Some health care analysts have argued that the current financial crisis undermines the possibility of major health care reform. Indeed, since the crisis erupted, policy makers, save Sarah Palin, have largely divorced the health care crisis from the economic crisis and ignored the contribution of rising health care costs to the growing number of home foreclosures.
In truth, while “lax lending standards, rising interest rates, and irresponsible borrowers” helped cause the current downturn, rising medical costs and loss of work due to injury or illness led to many foreclosures.
According to one recent study, “medical crises contribute to half of all home foreclosure filings.” “If these patterns hold nationwide, medical causes may put as many as 1.5 million Americans in jeopardy of losing their homes each year,” the study concluded:
As middle class incomes remain stagnant, health care costs continue to increase. The employee contribution to health care insurance has more than doubled since 1999 and the total cost for family coverage now averages $12,680 a year, up 5 percent from 2007. “Annual deductibles — the amount employees pay out of their own pockets for medical care before their insurance coverage starts — jumped an average of 29%, to $1,344, for those with family coverage,” a recent Kaiser survey found.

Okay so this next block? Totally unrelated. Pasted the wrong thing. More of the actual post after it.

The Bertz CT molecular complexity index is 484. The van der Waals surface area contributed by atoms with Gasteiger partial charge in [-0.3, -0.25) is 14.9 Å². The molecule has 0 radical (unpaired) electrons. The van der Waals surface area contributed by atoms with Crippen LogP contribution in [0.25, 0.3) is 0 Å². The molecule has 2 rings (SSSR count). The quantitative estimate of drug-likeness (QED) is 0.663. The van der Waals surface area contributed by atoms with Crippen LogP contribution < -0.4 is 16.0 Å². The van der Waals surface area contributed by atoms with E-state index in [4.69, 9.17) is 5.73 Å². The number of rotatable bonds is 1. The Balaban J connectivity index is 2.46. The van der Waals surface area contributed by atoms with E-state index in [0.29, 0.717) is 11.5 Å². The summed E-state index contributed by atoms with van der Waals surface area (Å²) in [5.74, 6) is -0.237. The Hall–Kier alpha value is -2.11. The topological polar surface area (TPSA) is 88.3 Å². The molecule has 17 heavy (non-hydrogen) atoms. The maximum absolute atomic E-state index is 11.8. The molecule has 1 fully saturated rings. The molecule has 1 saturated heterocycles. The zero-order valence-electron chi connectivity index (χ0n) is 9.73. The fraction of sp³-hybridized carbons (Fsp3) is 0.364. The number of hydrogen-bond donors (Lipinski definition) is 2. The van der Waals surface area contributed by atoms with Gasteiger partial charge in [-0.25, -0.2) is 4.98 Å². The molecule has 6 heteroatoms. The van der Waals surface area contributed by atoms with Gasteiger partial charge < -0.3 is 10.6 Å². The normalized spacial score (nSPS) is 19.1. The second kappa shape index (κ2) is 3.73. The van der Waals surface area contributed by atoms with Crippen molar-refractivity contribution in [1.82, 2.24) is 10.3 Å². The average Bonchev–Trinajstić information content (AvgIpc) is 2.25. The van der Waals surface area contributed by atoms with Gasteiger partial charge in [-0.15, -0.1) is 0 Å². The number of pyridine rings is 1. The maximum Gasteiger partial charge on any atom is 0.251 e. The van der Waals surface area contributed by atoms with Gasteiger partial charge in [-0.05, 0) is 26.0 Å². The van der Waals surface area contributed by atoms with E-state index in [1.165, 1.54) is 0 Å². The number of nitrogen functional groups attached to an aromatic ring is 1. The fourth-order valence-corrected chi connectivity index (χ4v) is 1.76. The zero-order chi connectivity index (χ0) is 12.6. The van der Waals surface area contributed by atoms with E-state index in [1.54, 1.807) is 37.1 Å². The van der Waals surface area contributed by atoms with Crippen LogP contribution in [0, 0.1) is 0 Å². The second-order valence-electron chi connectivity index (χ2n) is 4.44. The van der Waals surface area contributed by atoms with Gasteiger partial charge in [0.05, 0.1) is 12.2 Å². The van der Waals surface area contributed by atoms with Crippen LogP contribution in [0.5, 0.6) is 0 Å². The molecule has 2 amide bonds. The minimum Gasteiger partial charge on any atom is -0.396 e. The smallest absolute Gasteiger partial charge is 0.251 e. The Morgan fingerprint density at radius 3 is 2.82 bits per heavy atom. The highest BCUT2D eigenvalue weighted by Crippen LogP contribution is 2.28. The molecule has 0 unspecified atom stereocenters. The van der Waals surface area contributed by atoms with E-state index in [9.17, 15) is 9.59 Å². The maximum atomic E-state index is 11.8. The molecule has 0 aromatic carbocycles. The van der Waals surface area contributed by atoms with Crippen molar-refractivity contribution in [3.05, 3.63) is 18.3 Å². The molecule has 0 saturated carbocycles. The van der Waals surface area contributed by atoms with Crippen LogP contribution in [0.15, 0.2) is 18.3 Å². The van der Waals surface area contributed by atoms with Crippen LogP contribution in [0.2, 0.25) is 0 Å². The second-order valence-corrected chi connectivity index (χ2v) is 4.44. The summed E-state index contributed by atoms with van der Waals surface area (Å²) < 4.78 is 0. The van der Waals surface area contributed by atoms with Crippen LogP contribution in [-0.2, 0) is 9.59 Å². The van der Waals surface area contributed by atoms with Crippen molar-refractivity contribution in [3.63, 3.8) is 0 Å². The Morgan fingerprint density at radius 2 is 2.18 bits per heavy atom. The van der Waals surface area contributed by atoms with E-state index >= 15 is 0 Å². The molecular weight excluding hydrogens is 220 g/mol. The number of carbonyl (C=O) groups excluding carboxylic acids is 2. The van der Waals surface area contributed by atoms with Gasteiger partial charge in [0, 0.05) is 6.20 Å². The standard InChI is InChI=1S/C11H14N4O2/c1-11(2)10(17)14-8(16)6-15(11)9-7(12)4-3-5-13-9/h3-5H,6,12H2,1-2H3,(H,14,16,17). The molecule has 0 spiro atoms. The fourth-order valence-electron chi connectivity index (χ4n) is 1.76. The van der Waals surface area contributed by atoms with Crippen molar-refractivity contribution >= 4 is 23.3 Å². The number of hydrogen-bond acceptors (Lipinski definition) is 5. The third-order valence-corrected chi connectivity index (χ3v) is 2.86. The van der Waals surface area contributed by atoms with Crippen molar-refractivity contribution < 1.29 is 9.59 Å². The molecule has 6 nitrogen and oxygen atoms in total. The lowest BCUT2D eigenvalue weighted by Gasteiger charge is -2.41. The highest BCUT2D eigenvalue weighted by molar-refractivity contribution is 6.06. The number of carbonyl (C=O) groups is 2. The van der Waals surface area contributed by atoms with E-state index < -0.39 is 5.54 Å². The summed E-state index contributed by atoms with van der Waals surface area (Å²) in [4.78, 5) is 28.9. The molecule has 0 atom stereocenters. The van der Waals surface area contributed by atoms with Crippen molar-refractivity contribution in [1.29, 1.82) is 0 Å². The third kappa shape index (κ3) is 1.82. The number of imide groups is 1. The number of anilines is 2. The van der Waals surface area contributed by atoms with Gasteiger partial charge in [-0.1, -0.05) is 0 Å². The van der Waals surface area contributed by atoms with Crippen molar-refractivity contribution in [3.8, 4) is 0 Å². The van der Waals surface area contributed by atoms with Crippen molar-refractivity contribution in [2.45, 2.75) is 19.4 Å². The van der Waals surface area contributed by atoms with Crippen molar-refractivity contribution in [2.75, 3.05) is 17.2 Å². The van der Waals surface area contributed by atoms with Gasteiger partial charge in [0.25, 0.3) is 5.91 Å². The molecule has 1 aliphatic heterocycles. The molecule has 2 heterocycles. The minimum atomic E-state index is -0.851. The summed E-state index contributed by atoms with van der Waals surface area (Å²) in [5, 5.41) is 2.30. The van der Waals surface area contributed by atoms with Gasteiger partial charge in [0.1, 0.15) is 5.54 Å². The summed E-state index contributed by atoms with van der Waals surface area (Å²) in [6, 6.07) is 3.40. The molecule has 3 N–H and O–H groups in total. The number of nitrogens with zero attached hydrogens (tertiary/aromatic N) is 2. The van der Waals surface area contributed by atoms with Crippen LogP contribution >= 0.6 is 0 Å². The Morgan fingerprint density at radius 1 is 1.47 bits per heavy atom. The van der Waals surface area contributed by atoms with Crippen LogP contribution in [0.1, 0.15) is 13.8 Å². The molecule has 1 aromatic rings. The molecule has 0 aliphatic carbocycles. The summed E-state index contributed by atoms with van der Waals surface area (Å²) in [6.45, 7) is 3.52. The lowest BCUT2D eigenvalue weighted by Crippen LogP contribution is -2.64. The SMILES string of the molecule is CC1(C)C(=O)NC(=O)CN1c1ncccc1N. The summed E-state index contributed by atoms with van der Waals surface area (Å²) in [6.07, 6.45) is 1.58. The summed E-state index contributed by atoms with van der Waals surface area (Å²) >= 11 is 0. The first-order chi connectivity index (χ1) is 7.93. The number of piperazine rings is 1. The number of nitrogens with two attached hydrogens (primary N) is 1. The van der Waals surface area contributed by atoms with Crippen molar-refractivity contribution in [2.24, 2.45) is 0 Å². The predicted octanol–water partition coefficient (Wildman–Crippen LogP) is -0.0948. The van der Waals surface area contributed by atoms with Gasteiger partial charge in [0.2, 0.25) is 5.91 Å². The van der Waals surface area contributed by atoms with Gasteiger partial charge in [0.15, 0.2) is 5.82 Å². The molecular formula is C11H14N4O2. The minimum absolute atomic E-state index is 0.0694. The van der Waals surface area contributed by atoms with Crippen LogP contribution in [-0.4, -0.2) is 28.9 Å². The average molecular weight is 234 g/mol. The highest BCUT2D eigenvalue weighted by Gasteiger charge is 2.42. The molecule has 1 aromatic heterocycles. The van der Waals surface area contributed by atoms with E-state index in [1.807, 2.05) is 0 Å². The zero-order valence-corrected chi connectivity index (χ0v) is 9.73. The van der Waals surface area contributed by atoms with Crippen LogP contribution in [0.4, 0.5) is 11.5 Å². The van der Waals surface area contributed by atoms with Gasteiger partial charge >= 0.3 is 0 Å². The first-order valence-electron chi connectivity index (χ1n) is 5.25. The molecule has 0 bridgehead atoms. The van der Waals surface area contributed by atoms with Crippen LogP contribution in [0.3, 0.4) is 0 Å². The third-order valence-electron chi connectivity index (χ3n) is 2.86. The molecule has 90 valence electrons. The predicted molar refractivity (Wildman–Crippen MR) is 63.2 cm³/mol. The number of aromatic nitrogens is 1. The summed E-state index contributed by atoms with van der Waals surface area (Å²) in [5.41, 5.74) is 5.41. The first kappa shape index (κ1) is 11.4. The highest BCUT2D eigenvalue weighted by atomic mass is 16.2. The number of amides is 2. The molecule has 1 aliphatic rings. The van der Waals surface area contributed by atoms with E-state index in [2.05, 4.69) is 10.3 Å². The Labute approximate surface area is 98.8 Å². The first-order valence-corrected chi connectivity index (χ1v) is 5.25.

Health care may no longer be the acute pain at the forefront of the public’s attention — hence the short shrift so far. But it is a severe disease that will have to be cured to get the economy really going and to ensure we have money for all the other things we need to invest in, like education, alternative energy, infrastructure, defense, national parks and the rest. Let’s hope policy makers can rise above the immediate political agenda to solve the long-term problems.